– June 16 2020
Effects of the pandemic in an Iraqi refugee camp
“I see myself as a good and responsible person. I love my life, I think life is so beautiful but because of the living conditions and circumstances in the camp, I cannot enjoy my life. I am afraid of the coronavirus and I am sad that I don’t go to school to see my friends and to spend time with them.
“I love my school a lot and I wish my school was like other schools that have activities such as painting, music, theater and sports. Because my school is in the camp, it has none of this.
“I wish to become a successful person in life. I want to get a good education and a degree that will make my parents proud of me and that our life will change to the better, and we will be happy forever.”
𝘠𝘢𝘸𝘦𝘳*, 𝘩𝘪𝘴 𝘱𝘢𝘳𝘦𝘯𝘵𝘴, 𝘢𝘯𝘥 𝘵𝘩𝘳𝘦𝘦 𝘴𝘪𝘣𝘭𝘪𝘯𝘨𝘴 𝘸𝘦𝘳𝘦 𝘧𝘰𝘳𝘤𝘦𝘥 𝘵𝘰 𝘧𝘭𝘦𝘦 𝘵𝘩𝘦𝘪𝘳 𝘩𝘰𝘮𝘦 𝘥𝘶𝘳𝘪𝘯𝘨 𝘢𝘯 𝘢𝘵𝘵𝘢𝘤𝘬 𝘢𝘨𝘢𝘪𝘯𝘴𝘵 𝘵𝘩𝘦 𝘠𝘢𝘻𝘪𝘥𝘪 𝘤𝘰𝘮𝘮𝘶𝘯𝘪𝘵𝘺 𝘪𝘯 𝘚𝘪𝘯𝘫𝘢𝘳 𝘢𝘯𝘥 𝘩𝘢𝘷𝘦 𝘴𝘪𝘯𝘤𝘦 2015 𝘭𝘪𝘷𝘦𝘥 𝘪𝘯 𝘵𝘩𝘦 𝘤𝘢𝘮𝘱 𝘸𝘩𝘦𝘳𝘦 𝘚𝘖𝘚 𝘊𝘩𝘪𝘭𝘥𝘳𝘦𝘯’𝘴 𝘝𝘪𝘭𝘭𝘢𝘨𝘦𝘴 𝘐𝘳𝘢𝘲 𝘴𝘶𝘱𝘱𝘰𝘳𝘵𝘴 𝘤𝘩𝘪𝘭𝘥𝘳𝘦𝘯 𝘢𝘯𝘥 𝘵𝘩𝘦𝘪𝘳 𝘱𝘢𝘳𝘦𝘯𝘵𝘴. *𝘕𝘢𝘮𝘦𝘥 𝘤𝘩𝘢𝘯𝘨𝘦𝘥 𝘵𝘰 𝘱𝘳𝘰𝘵𝘦𝘤𝘵 𝘱𝘳𝘪𝘷𝘢𝘤𝘺.
Interview with Shivan Abdulwahid Ali, project coordinator at SOS Children’s Villages Iraq
What is the impact of COVID-19 on displaced children and their families?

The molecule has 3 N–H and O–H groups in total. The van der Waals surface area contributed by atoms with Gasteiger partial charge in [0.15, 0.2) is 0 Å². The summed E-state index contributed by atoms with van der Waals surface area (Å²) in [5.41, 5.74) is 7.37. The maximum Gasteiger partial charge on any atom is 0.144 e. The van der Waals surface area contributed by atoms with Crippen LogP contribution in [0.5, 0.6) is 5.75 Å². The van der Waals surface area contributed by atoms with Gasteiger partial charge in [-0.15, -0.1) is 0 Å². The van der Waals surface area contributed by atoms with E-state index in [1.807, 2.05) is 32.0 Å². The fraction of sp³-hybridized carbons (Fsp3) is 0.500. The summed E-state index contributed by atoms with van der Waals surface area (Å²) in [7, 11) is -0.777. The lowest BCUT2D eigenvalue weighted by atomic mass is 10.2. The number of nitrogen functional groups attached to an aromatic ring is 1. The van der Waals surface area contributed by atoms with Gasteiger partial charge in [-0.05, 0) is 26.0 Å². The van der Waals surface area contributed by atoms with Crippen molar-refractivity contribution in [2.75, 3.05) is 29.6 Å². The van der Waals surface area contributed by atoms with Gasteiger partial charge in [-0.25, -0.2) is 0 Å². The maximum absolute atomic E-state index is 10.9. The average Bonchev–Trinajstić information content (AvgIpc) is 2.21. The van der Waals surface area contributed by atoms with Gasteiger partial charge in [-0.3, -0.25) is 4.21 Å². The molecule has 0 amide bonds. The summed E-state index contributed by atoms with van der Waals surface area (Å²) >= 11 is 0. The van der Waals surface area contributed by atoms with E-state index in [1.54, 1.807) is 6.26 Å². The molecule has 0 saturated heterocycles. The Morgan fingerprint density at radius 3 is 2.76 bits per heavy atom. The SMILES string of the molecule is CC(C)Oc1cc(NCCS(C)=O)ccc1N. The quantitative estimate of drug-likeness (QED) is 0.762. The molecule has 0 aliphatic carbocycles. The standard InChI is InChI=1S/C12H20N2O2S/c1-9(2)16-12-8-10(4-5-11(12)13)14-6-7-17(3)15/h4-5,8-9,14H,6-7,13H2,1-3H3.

Children do not go to school anymore. They are in their tents the whole day hearing all the time about coronavirus news and this of course affects them. In addition, classes are now online, children are required to take part in classes through a laptop or phone application. However, the conditions and financial situation of people living inside the camp does not allow them to have permanent internet to access digital learning materials and information.
What needs do families have currently?
The first case of COVID-19 was registered in the camp in Dohuk in March 2020 and since then the government decided to close the camps and limit access.
The only people who maintain access to the people living in the camp are medical staff and organisations that distribute hygiene products and medicine. Organisations that raise awareness of the pandemic can continue to provide services to the people under the condition that they do the sessions either by phone or visit each family individually. All other activities were suspended. The pandemic has not further spread in the camp yet.
The situation for parents is difficult. Some of them work inside the camps as teachers or in small shops that are officially authorised by the authorities, and the majority work outside in construction or on farms. Now they cannot work anymore. They depend on support of the Ministry of Immigration and some NGOs that provide food and hygiene products. This creates pressure leading to an additionally negative mental health impact for the parents as they cannot provide for their families, including food and non-food items, or pay for internet to help their children access education online.
Besides attending online classes, children have no other activities to do inside the camps.”
SOS Children’s Villages Iraq provided mainly recreational activities, mental health and psychosocial support (MHPSS). Since only medical and food assistance are allowed amidst pandemic prevention measures, these activities had to be put on hold.